My daddy won’t give me any money! My daddy talks to the press! It’s all so simply awful.
From Oprah Winfrey to Instagram statements, from podcasts to Netflix series, from newspaper op-eds to Zoom calls, they have built up their story of suffering and burnished their images without halt.
Then of course there is the Finding Freedom biography, the remarkable unofficial histoire written by Carolyn Durand and Omid Scobie that largely seems to reflect their every thought and itch.
Along the way neither of them appear to have minded about any collateral damage caused to the Queen, other members of the royal family, household staff or even poor Thomas Markle.
Morgan shocked viewers by walking off set during a row with Alex Beresford, before quitting the programme hours later
Then and now one can only gasp at the ultimate vanity of their quest – to have their truth believed at all times, and to never be questioned.
They have tap-tap-tapped the golden syrup from the tree of fib and glib without pause.
Their vision, their view, their version of events has spooled out behind them in a wallow of words, each one carefully curated.
Somehow the Sussexes have been able to accuse and counter accuse, to complain, to control the momentum and the narrative, to indulge their victimhood. Until now.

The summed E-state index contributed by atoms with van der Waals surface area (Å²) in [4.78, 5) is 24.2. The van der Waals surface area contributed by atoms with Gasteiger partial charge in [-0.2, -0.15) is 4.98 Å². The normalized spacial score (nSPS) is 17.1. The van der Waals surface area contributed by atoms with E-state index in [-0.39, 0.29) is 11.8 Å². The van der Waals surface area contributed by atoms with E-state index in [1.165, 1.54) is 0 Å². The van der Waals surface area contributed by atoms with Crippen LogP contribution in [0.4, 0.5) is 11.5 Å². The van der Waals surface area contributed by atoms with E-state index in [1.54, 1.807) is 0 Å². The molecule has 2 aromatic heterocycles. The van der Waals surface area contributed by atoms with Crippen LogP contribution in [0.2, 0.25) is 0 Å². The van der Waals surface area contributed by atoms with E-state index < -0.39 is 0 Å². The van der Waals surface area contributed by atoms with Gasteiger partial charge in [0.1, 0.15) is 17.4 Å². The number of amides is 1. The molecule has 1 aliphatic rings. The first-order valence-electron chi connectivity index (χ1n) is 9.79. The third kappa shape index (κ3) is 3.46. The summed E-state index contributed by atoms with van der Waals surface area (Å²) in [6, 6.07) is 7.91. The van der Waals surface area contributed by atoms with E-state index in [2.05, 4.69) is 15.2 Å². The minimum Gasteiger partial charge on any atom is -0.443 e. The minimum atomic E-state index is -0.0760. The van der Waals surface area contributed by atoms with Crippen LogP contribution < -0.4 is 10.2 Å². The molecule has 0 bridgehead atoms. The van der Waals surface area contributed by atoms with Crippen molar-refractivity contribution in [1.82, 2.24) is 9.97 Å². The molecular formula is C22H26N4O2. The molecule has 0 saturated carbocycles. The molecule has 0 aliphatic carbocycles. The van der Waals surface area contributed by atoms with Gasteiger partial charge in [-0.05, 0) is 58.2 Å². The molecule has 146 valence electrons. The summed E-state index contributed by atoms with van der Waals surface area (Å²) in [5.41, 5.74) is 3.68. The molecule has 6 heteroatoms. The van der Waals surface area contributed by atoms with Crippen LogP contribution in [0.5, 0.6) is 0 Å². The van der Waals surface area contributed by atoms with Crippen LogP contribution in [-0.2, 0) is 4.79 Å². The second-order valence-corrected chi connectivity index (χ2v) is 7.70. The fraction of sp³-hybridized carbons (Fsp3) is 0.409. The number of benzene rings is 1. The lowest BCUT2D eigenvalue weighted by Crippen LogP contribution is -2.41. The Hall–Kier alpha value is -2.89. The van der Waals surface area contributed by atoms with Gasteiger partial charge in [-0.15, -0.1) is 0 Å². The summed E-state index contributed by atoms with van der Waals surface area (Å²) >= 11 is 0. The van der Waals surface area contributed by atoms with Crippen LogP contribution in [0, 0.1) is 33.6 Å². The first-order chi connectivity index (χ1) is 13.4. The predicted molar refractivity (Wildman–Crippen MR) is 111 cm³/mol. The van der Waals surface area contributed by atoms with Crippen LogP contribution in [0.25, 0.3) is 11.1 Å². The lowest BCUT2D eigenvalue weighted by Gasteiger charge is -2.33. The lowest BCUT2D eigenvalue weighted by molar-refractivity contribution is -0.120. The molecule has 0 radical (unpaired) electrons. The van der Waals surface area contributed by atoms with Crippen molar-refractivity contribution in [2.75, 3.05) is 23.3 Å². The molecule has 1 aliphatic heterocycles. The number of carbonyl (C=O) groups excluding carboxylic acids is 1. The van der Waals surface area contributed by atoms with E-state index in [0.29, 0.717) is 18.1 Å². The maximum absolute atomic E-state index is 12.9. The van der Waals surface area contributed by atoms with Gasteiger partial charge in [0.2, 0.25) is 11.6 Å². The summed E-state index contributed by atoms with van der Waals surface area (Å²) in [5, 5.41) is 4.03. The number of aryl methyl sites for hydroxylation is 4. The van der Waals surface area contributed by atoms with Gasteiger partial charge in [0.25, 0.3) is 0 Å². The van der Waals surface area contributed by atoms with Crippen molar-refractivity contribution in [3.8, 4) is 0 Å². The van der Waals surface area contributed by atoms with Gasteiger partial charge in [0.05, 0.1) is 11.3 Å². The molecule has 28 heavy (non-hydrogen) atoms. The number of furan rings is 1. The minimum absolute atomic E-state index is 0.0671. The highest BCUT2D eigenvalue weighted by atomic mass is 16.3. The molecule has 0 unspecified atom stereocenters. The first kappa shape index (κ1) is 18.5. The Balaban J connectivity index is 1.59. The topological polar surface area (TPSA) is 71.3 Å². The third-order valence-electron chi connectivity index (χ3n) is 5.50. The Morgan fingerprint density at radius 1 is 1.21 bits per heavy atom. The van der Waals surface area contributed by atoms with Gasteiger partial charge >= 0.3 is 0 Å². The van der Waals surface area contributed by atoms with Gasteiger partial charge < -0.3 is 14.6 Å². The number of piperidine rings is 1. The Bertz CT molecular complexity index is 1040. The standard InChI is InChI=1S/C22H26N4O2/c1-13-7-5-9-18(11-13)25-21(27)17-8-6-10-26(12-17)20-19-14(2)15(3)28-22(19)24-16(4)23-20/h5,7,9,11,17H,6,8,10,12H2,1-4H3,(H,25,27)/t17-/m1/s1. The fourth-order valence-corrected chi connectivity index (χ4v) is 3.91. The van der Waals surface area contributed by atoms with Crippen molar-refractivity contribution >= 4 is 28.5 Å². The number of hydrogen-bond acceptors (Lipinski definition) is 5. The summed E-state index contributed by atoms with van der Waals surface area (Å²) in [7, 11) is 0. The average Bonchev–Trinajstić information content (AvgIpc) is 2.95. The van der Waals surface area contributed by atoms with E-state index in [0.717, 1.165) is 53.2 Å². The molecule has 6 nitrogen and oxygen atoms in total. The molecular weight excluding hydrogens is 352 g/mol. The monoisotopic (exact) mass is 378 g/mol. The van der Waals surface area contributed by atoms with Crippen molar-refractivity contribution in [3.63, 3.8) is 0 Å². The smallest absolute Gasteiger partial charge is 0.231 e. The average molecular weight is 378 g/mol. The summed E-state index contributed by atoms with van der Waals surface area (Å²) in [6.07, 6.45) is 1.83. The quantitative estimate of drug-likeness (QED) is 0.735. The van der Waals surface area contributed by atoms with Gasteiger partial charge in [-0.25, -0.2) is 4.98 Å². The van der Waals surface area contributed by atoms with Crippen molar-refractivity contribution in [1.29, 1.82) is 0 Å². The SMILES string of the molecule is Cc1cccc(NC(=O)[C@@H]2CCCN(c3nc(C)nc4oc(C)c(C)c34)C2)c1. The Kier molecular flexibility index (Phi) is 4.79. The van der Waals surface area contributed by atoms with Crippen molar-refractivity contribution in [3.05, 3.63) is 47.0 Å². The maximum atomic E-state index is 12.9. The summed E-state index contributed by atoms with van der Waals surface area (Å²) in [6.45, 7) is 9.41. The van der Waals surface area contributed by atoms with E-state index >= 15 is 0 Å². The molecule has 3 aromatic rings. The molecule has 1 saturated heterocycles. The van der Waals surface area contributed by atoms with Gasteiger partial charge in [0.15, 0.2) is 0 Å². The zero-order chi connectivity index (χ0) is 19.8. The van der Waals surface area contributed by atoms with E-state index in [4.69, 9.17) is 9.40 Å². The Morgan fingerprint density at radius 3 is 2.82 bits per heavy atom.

The Ofcom ruling is perhaps their first wake-up call. The point will come when they will have to account for themselves and their accusations, which so far are unsupported by any evidence or detail.
Of course, Mr Scobie is already leading the pushback, citing a clause in the Human Rights Act that says free speech must always be compounded by the ‘protection of health and morals’. This, he says, ‘makes me question the Ofcom decision’.
Until now, to criticise the Duchess of Sussex (pictured on her wedding day at St George’s Chapel in Windsor with Prince Harry in 2018) was to be accused of racism, sexism and worse
Well he is entirely within his rights to do so, just as Piers Morgan is entirely within his rights to question the duke and duchess’s statements – many of which, incidentally, have been shown to be untrue.
Until now, to criticise the Duchess of Sussex was to be accused of racism, sexism and worse.
One hopes that the Ofcom ruling will at least allow the occasional cheep of doubt to be raised, without the cheepers being cancelled and sent to woke jail by Meghan’s permanently furious supporters.
This febrile atmosphere, into which these serious accusations of bigotry are thrown around like noxious confetti, is stoked by the Sussexes themselves.
All this scurrility propounded by annoyance and huff, spiced with a pinch of what looks increasingly like spite.
Surely it doesn’t have to be like this? Why do they seem so determined to crush not just the Royal Family, but anyone of note who disagrees with them along the way?
We are all entitled to freedom of speech. It is not a gift granted only to those who hold views acceptable to Harry and Meghan.
When I think about the Sussexes, sometimes it seems like a ghost story they have concocted themselves, one that is brooded over by malevolent wraiths, hurts real or imagined, insults perceived, slights dead and gone.
Many will welcome this cold bucket of water that has been poured over the graveyard of their fevered claims.